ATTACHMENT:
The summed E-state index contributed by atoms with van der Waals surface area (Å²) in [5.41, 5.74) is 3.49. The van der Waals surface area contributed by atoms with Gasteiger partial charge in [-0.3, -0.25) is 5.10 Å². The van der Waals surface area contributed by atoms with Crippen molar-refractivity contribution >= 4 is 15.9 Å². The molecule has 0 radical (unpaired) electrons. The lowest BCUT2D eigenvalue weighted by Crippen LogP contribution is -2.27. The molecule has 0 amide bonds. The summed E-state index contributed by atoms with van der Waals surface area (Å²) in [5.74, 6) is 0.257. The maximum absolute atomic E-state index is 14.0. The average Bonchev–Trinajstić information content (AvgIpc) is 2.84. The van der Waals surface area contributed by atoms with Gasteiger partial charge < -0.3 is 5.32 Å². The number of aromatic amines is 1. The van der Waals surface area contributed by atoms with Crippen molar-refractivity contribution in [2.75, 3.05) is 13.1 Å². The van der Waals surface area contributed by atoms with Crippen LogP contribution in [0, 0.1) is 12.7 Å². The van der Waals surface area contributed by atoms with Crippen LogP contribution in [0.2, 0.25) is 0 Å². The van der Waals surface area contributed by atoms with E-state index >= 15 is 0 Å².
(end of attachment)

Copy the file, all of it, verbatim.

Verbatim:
The summed E-state index contributed by atoms with van der Waals surface area (Å²) in [5.41, 5.74) is 3.49. The van der Waals surface area contributed by atoms with Gasteiger partial charge in [-0.3, -0.25) is 5.10 Å². The van der Waals surface area contributed by atoms with Crippen molar-refractivity contribution >= 4 is 15.9 Å². The molecule has 0 radical (unpaired) electrons. The lowest BCUT2D eigenvalue weighted by Crippen LogP contribution is -2.27. The molecule has 0 amide bonds. The summed E-state index contributed by atoms with van der Waals surface area (Å²) in [5.74, 6) is 0.257. The maximum absolute atomic E-state index is 14.0. The average Bonchev–Trinajstić information content (AvgIpc) is 2.84. The van der Waals surface area contributed by atoms with Gasteiger partial charge < -0.3 is 5.32 Å². The number of aromatic amines is 1. The van der Waals surface area contributed by atoms with Crippen molar-refractivity contribution in [2.75, 3.05) is 13.1 Å². The van der Waals surface area contributed by atoms with Crippen LogP contribution in [0, 0.1) is 12.7 Å². The van der Waals surface area contributed by atoms with Crippen LogP contribution in [0.2, 0.25) is 0 Å². The van der Waals surface area contributed by atoms with E-state index >= 15 is 0 Å².